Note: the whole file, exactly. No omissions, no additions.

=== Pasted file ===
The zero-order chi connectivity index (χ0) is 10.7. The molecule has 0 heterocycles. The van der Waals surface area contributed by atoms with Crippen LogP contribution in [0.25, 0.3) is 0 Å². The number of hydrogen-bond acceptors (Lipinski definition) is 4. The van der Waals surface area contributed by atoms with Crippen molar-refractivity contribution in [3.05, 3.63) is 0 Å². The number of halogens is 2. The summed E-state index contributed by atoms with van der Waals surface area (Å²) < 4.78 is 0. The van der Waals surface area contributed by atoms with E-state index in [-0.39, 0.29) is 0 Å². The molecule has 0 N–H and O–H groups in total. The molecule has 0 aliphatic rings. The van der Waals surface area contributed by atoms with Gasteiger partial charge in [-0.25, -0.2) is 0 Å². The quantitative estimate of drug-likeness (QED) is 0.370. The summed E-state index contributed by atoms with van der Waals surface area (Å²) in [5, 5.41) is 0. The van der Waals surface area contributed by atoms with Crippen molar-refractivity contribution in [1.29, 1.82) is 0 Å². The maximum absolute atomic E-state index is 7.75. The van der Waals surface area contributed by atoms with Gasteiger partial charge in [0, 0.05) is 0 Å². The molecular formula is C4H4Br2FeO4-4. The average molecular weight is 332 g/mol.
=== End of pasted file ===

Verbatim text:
The zero-order chi connectivity index (χ0) is 10.7. The molecule has 0 heterocycles. The van der Waals surface area contributed by atoms with Crippen LogP contribution in [0.25, 0.3) is 0 Å². The number of hydrogen-bond acceptors (Lipinski definition) is 4. The van der Waals surface area contributed by atoms with Crippen molar-refractivity contribution in [3.05, 3.63) is 0 Å². The number of halogens is 2. The summed E-state index contributed by atoms with van der Waals surface area (Å²) < 4.78 is 0. The van der Waals surface area contributed by atoms with E-state index in [-0.39, 0.29) is 0 Å². The molecule has 0 N–H and O–H groups in total. The molecule has 0 aliphatic rings. The van der Waals surface area contributed by atoms with Gasteiger partial charge in [-0.25, -0.2) is 0 Å². The quantitative estimate of drug-likeness (QED) is 0.370. The summed E-state index contributed by atoms with van der Waals surface area (Å²) in [5, 5.41) is 0. The van der Waals surface area contributed by atoms with Crippen molar-refractivity contribution in [1.29, 1.82) is 0 Å². The maximum absolute atomic E-state index is 7.75. The van der Waals surface area contributed by atoms with Gasteiger partial charge in [0, 0.05) is 0 Å². The molecular formula is C4H4Br2FeO4-4. The average molecular weight is 332 g/mol.